My son Zach is in a band that mostly plays basement parties in the Twin Cities. They've only been together a short while, and there is hope the gigs will improve as they tighten up their playing and write more original material.
They are Crimson Red Guitar.
The editor in me has a problem with the name, but the father in me is reluctant to intervene. No telling how many hours were spent -- and how much beer was consumed -- coming up with that name. Let somebody else tell them it's stupid and redundant. Or is it?
You'd like to think that any band's fortunes are determined by some magical combination of talent, energy and creative chops. The name shouldn't really make a difference. John, Paul, George and Ringo would have sold just as many records with "Crimson Red Guitar'' stenciled on the Ludwig drum head. Or would they have?
I'm not so sure. John Fogerty, with his unique sound, musicianship and song writing genius, was going to make it one way or another. But might it have taken him longer fronting the Golliwogs, which was the band's name before Creedence Clearwater Revival? We can never be certain.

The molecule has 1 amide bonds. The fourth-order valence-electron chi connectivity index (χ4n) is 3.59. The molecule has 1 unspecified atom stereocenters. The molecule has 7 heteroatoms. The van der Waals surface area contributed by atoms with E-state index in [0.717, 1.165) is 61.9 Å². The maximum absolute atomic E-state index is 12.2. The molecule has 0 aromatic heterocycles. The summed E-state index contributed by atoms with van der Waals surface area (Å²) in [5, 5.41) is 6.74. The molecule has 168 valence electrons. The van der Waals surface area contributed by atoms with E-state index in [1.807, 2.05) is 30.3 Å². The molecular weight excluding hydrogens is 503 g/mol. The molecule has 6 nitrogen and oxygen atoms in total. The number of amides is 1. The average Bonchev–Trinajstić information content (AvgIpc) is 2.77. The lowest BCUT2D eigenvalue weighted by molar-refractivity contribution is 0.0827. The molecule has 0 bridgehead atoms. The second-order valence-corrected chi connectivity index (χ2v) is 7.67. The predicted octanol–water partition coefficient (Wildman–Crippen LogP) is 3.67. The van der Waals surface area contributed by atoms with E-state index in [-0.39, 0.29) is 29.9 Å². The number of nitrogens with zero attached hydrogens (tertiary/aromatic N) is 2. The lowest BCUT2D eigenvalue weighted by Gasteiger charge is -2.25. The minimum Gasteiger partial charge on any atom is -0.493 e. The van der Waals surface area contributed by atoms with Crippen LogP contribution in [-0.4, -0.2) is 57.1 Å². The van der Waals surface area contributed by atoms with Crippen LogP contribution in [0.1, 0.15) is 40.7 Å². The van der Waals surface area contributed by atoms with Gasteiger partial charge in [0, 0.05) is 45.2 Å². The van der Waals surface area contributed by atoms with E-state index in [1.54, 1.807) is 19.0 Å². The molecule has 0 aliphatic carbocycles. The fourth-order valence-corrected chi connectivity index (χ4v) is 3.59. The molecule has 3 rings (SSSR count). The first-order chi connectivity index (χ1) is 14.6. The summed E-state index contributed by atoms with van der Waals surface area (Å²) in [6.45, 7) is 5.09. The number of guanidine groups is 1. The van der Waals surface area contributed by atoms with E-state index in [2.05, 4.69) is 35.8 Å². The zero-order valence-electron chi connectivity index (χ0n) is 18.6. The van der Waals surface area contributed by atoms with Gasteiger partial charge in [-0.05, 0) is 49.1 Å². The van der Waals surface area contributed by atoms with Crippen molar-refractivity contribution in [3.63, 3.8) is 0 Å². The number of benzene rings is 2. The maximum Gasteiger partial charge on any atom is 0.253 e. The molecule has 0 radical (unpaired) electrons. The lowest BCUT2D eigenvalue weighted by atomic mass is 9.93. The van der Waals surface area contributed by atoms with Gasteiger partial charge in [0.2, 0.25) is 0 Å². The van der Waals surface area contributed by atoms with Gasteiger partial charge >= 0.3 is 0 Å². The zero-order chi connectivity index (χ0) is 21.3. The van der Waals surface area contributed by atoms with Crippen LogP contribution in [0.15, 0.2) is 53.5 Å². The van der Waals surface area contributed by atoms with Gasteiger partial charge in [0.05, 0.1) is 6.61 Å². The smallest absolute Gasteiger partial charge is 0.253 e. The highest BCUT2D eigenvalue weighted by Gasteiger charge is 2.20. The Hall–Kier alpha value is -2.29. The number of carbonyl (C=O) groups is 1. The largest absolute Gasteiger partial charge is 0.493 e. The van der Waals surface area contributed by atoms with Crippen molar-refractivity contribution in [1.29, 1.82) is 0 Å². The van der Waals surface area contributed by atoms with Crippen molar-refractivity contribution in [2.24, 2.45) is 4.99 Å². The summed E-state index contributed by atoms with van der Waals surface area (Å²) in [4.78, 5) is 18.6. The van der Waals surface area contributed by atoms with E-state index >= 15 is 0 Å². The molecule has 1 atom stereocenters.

If you've heard of the Nashville-based The Deep Vibration you probably know the story behind their name. They were previously The Attack! until they realized that a British group had beaten them to the punch -- 40 years earlier. (And just what in bollocks did the name do for them?)
Enter Lou Reed (actually, exit Lou Reed), who had just finished a performance at the Ryman Auditorium. Here's the account that appeared in the student paper at Belmont University, where the band had been assembled:
“It was pretty weird that night. The moon was like purple,” says [guitarist Jeremy] Fetzer, describing the scene outside the Ryman after a performance by Reed, whose rock legacy dates back to the Velvet Underground. Of course, you couldn’t ask for better conditions to seek the counsel of Lou Reed. And Reed’s behavior was also perfect for the occasion. “He comes down the stairs . . . No one’s really talking to him; people are just handing him things and he’s signing them,” [singer/songwriter Matt] Campbell recalls. “And so I lean in and was like, ‘Lou, we need a band name.’ And so he keeps signing things and his head’s down. And he kind of lifts his head up and goes, ‘Deep Vibration.’ ” “And that was all he said,” Fetzer adds.
So The Attack! became The Deep Vibration, and now they have a hot five-song EP on Dualtone Records garnering impressive critical acclaim, and next they're headed to the South by Southwest twangfest in Austin.
Has the name change boosted their success? I have no idea. Irregardless, I am strongly encouraging members of Crimson Red Guitar to attend a Lou Reed concert.